A seven branch menorah must be part of every Jewish home and lit as sign of enlightenment and symbol to temple menorah. A Kosher Hanukah menorah is when 6 candle holders are in one line with a seventh Shamash, out of placed in height or position on the 7 branched menorah. There is a clearly defined height limit for menorahs of 32-feet-tall.

Step 1: Know Your Timing You’re supposed to light the menorah just after dark each night of Hanukkah. (However, many families wait until everyone is home together, and light it then.) On Fridays, the menorah is lit before dark to avoid lighting on Shabbat. The preferable time to light the menorah is at nightfall. The menorah should remain lit for at least 30 minutes after nightfall. On Friday afternoon, the menorah should be lit 18 minutes before sundown.* Light the shamash candle. Once the sun has set (unless it’s Friday), light the shamash candle using a match, lighter, or other flame source. It’s very important to light the shamash first. The shamash is what you will be using to light the other candles, so you should never light the other candles before it. Recite the Shehecheyanu on the first night of Chanukah.

Start the candle lighting before sunset on Friday night and use long-lasting candles so they burn for at least 30 minutes after the sun sets.

Step 2: Find Its Spot The menorah is meant to spread light to others and is traditionally placed in a window, on a table or outside your door. (Just make sure it is far from active kids and flammable materials.)

Step 3: Light the Shamash The candle that is raised or in the center of the menorah is the shamash (helper candle). It’s the one you use to light the other candles. Light it first. (Don’t use any of the other candles to light the others.)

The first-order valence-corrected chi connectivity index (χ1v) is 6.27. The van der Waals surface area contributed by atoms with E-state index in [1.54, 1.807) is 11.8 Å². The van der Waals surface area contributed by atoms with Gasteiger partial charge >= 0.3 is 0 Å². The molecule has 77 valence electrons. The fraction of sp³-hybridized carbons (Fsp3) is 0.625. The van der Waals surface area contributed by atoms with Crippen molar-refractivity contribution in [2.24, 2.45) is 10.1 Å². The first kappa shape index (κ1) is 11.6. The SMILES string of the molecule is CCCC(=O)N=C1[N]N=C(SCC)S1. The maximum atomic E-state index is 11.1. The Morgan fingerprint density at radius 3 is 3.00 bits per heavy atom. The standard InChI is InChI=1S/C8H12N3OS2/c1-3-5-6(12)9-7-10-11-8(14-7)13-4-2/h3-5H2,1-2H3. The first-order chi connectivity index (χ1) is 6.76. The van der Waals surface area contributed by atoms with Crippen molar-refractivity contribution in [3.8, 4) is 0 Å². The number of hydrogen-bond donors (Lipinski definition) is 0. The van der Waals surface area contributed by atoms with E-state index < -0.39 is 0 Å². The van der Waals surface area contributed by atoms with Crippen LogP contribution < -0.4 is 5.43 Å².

Step 4: Say the Hanukkah Blessing You recite the Hanukkah blessing now, once the shamash is lit but before you light any other candles.

Step 5: Light Right to Left, but Left to Right There are eight candles to light. On the first night of Hanukkah, place a candle in the holder on the far right, and light it with the shamash. Then put the shamash back in its spot (leaving it lit). On the second night, light the candle second from the right, then the candle on the far right, and replace the lit shamash. You’ll repeat this pattern for each night of Hanukkah, always lighting the newest candle first. On the eighth night, you’ll be lighting all of the candles, starting at the far left.


                            Blessing 1:

Ba-ruch A-tah Ado-nai E-lo-he-nu Me-lech ha-olam a-sher ki-de-sha-nu be-mitz-vo-tav ve-tzi-va-nu le-had-lik ner Ha-nuk-kah.

(Blessed are You, Lord our G-d, King of the universe, who has sanctified us with His commandments, and commanded us to kindle the Hanukkah light.).

                          Blessing 2:

Ba-ruch A-tah Ado-nai E-lo-he-nu Me-lech Ha-olam she-a-sa ni-sim la-avo-te-nu ba-ya-mim ha-hem bi-zman ha-zeh.

(Blessed are You, Lord our G-d, King of the universe, who performed miracles for our forefathers in those days, at this time.)

                       Blessing 3: (Recited only on the first night):

Ba-ruch A-tah Ado-nai E-lo-he-nu Me-lech Ha-olam she-heche-ya-nu ve-ki-yi-ma-nu ve-higi-a-nu liz-man ha-zeh.

(Blessed are You, Lord our G-d, King of the universe, who has granted us life, sustained us, and enabled us to reach this occasion.)

After lighting the menorah, it’s customary to sing “Maoz Tzur” (Rock of Ages), the timeless song of the Maccabees’ fight for freedom.

Maoz tzur y’shuati

l’cha naeh l’shabeach

Tikon beit t’filati

v’sham todah n’zabeach.

L’eit tachin matbeach

mitzar hamnabeach

Az egmor b’shir mizmor

chanukat hamizbeach

Az egmor b’shir mizmor

Hanukkat hamizbeach.

Rock of Ages let our song,

Praise thy saving power;

Thou amidst the raging foes,

Wast our sheltering tower.

Furiously they assailed us,

But Thine arm availed us

And Thy word broke their sword,

When our own strength failed us.

And Thy word broke their sword,

When our own strength failed us.

error: God Bless You!